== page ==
© Don DeBold/Wikimedia Commons (CC 2.0)

Mourning Dove

Mourning Dove
Zenaida macroura
Pigeon-like Birds | Family: Pigeons and Doves, Columbidae

An estimated 4% of the species' North American breeding range lies within the Boreal Forest.



This abundant bird has increased with the cutting of forests and burning off of grass. The Mourning Dove is common in rural areas in all parts of the United States, as well as city parks and, in winter, suburban feeders. In some states it is hunted as a game bird while in others it is protected as a songbird. Its species name, macroura, is Greek for "long-tailed." The young are fed regurgitated, partially digested food known as pigeon milk.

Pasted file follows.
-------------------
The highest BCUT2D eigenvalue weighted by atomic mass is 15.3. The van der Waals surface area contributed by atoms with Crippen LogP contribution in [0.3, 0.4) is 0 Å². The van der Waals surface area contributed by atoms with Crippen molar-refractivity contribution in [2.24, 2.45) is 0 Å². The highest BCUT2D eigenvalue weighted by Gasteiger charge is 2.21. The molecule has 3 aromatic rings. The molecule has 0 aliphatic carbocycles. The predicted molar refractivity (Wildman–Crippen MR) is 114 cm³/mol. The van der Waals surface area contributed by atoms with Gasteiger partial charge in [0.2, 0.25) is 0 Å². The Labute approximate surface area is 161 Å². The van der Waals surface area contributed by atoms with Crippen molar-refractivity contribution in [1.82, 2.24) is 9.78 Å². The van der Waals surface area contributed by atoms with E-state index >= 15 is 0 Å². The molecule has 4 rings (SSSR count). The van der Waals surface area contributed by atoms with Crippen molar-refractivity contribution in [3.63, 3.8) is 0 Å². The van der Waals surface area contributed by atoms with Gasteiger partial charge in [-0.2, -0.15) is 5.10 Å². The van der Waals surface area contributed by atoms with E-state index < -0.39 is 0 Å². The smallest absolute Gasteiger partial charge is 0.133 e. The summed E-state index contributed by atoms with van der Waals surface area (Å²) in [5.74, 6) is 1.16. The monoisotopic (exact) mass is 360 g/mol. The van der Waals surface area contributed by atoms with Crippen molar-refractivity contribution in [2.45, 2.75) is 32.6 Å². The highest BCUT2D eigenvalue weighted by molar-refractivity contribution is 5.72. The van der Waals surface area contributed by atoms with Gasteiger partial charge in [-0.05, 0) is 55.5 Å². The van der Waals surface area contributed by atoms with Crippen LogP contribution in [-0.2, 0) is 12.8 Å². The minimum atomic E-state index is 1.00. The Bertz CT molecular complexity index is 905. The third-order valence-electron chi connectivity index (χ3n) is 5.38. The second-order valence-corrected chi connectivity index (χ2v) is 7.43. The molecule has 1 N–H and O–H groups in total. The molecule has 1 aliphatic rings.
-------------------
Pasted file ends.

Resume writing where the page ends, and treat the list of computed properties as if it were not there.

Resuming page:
12" (30 cm). Soft, sandy buff with a long pointed tail bordered with white. Black spots on wings.


Low mournful (hence its name) coo-ah, coo, coo, coo.


2 white eggs in a loosely made nest of sticks and twigs placed in low bushes and tall trees, more rarely on the ground.


Open fields, parks, and lawns with many trees and shrubs.


Breeds from southeastern Alaska, Saskatchewan, Ontario, Quebec, and New Brunswick southward to Mexico and Panama. Winters north to northern United States.